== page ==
Germany Tells Firefox 3.6 Users to Switch Browsers
The German government has advised users to ditch Mozilla's Firefox browser until a security vulnerability is fixed.
The advisory was issued March 19 by
Legerov's exploit can be used to trigger a heap corruption vulnerability and can potentially allow an attacker to execute arbitrary code. The attack works against Mozilla Firefox 3.6, the most current version of the browser, but does not affect earlier versions, according to Mozilla.
Earlier this year,
"Switching your Web browser willy-nilly as each new unpatched security hole is revealed could cause more problems than it's worth," blogged Sophos Senior Technology Consultant Graham Cluley. "For instance, imagine how much training some users will require to switch from one browser to another. And it's worth bearing in mind - what are you going to do when your replacement browser itself turns out to contain a vulnerability? Are you going to switch yet again?"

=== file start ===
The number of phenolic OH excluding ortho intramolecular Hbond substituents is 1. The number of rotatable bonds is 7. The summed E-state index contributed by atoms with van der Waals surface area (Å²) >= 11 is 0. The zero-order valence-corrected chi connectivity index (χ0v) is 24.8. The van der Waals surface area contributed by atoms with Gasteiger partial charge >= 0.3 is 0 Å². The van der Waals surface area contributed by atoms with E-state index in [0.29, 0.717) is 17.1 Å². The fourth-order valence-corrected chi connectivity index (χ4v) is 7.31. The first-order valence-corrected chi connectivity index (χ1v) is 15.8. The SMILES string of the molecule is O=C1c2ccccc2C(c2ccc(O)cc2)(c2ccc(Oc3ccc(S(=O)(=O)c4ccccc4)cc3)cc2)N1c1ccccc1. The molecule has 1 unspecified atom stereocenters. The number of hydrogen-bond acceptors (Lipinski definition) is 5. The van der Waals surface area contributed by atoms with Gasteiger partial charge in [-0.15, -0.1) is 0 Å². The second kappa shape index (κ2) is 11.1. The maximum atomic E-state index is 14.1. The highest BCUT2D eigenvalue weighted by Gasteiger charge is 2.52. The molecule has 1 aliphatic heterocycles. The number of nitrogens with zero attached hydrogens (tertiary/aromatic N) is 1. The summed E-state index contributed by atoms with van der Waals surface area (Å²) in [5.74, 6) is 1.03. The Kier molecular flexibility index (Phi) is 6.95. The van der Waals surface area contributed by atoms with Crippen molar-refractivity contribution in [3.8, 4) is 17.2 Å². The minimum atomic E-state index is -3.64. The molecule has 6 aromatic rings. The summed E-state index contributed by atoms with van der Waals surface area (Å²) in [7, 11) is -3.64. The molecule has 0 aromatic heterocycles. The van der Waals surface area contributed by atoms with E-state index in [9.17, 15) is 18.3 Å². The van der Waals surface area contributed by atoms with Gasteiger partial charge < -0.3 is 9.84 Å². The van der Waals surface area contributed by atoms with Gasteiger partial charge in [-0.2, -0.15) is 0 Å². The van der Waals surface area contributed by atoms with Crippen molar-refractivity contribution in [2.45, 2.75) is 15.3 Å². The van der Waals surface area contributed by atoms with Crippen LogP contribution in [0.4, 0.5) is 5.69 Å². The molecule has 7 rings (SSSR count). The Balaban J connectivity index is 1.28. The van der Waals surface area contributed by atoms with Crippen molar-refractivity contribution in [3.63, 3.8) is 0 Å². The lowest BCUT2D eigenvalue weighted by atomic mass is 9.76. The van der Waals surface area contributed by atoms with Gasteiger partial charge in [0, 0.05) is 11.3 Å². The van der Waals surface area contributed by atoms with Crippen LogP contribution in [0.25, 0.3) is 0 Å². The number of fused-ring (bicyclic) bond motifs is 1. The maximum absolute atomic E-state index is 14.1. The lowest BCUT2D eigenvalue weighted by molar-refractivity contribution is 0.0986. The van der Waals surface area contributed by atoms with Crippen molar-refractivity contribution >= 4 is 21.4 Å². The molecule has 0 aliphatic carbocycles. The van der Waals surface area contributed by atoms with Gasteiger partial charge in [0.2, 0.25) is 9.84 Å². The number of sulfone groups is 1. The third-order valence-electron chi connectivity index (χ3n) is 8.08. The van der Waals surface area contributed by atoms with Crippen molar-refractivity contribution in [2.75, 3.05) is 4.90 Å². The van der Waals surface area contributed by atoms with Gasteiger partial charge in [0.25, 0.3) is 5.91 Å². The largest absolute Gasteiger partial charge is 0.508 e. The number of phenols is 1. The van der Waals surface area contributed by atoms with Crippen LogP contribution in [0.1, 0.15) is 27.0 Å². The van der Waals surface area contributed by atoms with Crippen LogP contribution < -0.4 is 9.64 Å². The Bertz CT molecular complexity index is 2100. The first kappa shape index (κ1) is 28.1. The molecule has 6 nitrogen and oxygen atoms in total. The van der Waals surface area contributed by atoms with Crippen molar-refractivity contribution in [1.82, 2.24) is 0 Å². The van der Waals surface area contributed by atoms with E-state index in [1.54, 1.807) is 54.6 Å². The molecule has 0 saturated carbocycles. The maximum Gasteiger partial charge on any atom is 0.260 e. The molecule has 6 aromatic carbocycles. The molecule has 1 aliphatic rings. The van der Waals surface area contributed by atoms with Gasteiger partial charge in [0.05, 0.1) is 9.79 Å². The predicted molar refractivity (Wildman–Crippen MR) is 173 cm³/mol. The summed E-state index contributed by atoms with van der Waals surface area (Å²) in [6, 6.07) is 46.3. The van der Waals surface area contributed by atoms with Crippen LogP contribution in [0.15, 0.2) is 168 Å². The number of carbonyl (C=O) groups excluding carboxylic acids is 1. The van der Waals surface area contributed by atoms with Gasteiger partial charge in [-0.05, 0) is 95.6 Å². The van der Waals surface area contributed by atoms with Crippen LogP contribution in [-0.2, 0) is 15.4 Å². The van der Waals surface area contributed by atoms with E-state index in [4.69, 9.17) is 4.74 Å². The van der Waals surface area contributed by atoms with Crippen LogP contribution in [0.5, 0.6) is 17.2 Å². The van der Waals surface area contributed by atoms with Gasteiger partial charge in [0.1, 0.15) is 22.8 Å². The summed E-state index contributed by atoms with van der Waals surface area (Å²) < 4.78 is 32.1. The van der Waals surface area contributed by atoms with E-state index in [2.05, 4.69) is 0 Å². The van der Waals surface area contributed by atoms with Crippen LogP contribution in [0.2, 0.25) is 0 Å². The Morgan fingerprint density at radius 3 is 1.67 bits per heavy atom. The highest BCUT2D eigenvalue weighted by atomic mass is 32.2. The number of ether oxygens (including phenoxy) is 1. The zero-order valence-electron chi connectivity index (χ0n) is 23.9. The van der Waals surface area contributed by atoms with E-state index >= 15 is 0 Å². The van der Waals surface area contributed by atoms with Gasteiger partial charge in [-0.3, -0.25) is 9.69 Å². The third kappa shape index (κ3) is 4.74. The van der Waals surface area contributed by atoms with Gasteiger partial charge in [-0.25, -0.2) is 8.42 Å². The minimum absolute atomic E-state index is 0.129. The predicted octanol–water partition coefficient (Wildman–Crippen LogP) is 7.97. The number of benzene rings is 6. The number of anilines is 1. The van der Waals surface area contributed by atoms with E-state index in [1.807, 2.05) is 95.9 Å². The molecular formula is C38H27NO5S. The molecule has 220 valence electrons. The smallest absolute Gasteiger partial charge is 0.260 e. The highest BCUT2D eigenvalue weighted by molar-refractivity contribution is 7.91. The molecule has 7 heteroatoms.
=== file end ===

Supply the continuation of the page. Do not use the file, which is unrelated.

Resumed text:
Mozilla told eWEEK that it is aware of the German government's advisory and is accelerating the release of Firefox 3.6.2, which will contain the fix. Originally, version 3.6.2 was slated to be released March 30. The release candidate for the browser already contains the fix and can be downloaded here.
Thunderbird and SeaMonkey are based on earlier versions of the browser engine and are not affected, according to Mozilla.
*This story was updated to add a comment from Mozilla.